Hear interview with chairman of international coordinator Javier García Lachica of WSRW, with José Nascimento of South African Western Sahara Solidarity Forum, chairman Ronny Hansen of the Norwegian Support Committee for Western Sahara, as well as with SADR ambassador Oubi Bachir on SABC radio programme "A fishy business" here.
Tam Tam Express 30 July 2008.
In this week's Programme: A fishy business
Western Sahara, Africa’s last colony is illegally occupied by Morocco. The International Court of justice in the Hague clearly rejected Morocco’s claims to the territory. Approximately 165,000 Sahrawis are languishing in refugee camps in the inhospitable Algerian desert since they fled their homeland in 1975. The Sahrawi population remaining in areas under Moroccan occupation is subjected to grave human rights violations, such as torture, forced disappearances and arbitrary detention. To date, more than 100 UN resolutions have supported the Sahrawis’ right to self determination. In the meantime, the occupier is granting licences to foreign companies to exploit the natural resources in Western Sahara. Tune in to this edition of Tam Tam Express as we dish out a Fishy story……an illegal plundering of the natural resources of a territory under occupation!
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Morocco occupies the major part of its neighbouring country, Western Sahara. Entering into business deals with Moroccan companies or authorities in the occupied territories gives an impression of political legitimacy to the occupation. It also gives job opportunities to Moroccan settlers and income to the Moroccan government. Western Sahara Resource Watch demands foreign companies leave Western Sahara until a solution to the conflict is found.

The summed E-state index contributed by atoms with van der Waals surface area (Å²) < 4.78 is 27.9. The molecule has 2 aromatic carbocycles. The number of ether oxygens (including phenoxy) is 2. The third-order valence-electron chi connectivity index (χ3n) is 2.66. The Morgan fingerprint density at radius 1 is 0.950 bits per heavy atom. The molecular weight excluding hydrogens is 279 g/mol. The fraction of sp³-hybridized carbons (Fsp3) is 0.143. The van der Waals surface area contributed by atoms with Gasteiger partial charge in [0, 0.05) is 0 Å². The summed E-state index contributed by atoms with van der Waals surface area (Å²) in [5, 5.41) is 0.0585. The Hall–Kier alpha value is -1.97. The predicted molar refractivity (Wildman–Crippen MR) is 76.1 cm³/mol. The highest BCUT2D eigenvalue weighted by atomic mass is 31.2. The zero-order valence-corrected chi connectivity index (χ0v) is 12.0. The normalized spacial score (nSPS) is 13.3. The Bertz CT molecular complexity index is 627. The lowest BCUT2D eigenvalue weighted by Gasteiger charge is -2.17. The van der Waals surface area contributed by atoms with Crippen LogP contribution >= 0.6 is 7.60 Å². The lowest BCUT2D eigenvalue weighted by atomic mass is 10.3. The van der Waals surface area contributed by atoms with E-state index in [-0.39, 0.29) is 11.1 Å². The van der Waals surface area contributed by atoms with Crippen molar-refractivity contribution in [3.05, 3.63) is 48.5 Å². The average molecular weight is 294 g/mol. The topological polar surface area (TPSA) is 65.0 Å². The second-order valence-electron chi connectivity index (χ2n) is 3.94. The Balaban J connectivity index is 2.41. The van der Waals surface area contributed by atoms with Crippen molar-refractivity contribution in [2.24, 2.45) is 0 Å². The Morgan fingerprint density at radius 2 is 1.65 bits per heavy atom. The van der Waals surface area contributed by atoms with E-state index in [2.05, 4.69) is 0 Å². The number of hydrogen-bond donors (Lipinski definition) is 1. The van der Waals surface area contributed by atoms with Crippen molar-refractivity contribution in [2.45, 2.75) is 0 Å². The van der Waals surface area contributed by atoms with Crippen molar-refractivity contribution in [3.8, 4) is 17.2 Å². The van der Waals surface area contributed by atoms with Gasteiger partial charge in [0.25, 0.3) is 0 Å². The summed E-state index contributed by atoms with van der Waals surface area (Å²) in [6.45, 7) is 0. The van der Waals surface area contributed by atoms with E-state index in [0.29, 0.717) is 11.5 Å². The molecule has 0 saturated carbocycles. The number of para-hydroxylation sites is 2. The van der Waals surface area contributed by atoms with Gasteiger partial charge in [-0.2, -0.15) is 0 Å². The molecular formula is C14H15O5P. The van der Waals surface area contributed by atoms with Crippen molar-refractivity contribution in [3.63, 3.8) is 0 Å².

It's not easy keeping up with all the different legal proceedings relating to Western Sahara. For the sake of clarity, here's an overview of the five different cases at the Court of Justice of the European Union.
Leading activists from Western Sahara are condemned to sentences ranging from 20 years to life imprisonment in connection to a mass protest in 2010 denouncing the Saharawi people’s social and economic marginalization in their occupied land; the Gdeim Izik protest camp.
At COP22, beware of what you read about Morocco’s renewable energy efforts. An increasing part of the projects take place in the occupied territory of Western Sahara and is used for mineral plunder, new WSRW report documents.